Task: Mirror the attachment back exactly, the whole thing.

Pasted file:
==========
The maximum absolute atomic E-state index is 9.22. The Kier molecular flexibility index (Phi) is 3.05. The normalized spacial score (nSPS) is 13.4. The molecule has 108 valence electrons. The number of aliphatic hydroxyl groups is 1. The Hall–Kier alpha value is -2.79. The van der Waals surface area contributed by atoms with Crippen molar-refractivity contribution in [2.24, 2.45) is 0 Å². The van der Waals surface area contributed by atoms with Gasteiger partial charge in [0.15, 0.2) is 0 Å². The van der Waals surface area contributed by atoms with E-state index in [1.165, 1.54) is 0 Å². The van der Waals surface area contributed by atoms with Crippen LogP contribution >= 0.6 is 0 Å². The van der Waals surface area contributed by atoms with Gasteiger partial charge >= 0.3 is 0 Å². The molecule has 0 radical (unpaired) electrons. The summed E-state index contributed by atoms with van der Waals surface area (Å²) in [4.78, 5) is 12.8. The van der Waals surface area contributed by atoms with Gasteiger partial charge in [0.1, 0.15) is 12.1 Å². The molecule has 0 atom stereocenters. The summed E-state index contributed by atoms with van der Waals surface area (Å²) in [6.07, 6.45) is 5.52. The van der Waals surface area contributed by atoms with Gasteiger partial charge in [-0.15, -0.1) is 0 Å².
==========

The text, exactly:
The maximum absolute atomic E-state index is 9.22. The Kier molecular flexibility index (Phi) is 3.05. The normalized spacial score (nSPS) is 13.4. The molecule has 108 valence electrons. The number of aliphatic hydroxyl groups is 1. The Hall–Kier alpha value is -2.79. The van der Waals surface area contributed by atoms with Crippen molar-refractivity contribution in [2.24, 2.45) is 0 Å². The van der Waals surface area contributed by atoms with Gasteiger partial charge in [0.15, 0.2) is 0 Å². The van der Waals surface area contributed by atoms with E-state index in [1.165, 1.54) is 0 Å². The van der Waals surface area contributed by atoms with Crippen LogP contribution >= 0.6 is 0 Å². The van der Waals surface area contributed by atoms with Gasteiger partial charge >= 0.3 is 0 Å². The molecule has 0 radical (unpaired) electrons. The summed E-state index contributed by atoms with van der Waals surface area (Å²) in [4.78, 5) is 12.8. The van der Waals surface area contributed by atoms with Gasteiger partial charge in [0.1, 0.15) is 12.1 Å². The molecule has 0 atom stereocenters. The summed E-state index contributed by atoms with van der Waals surface area (Å²) in [6.07, 6.45) is 5.52. The van der Waals surface area contributed by atoms with Gasteiger partial charge in [-0.15, -0.1) is 0 Å².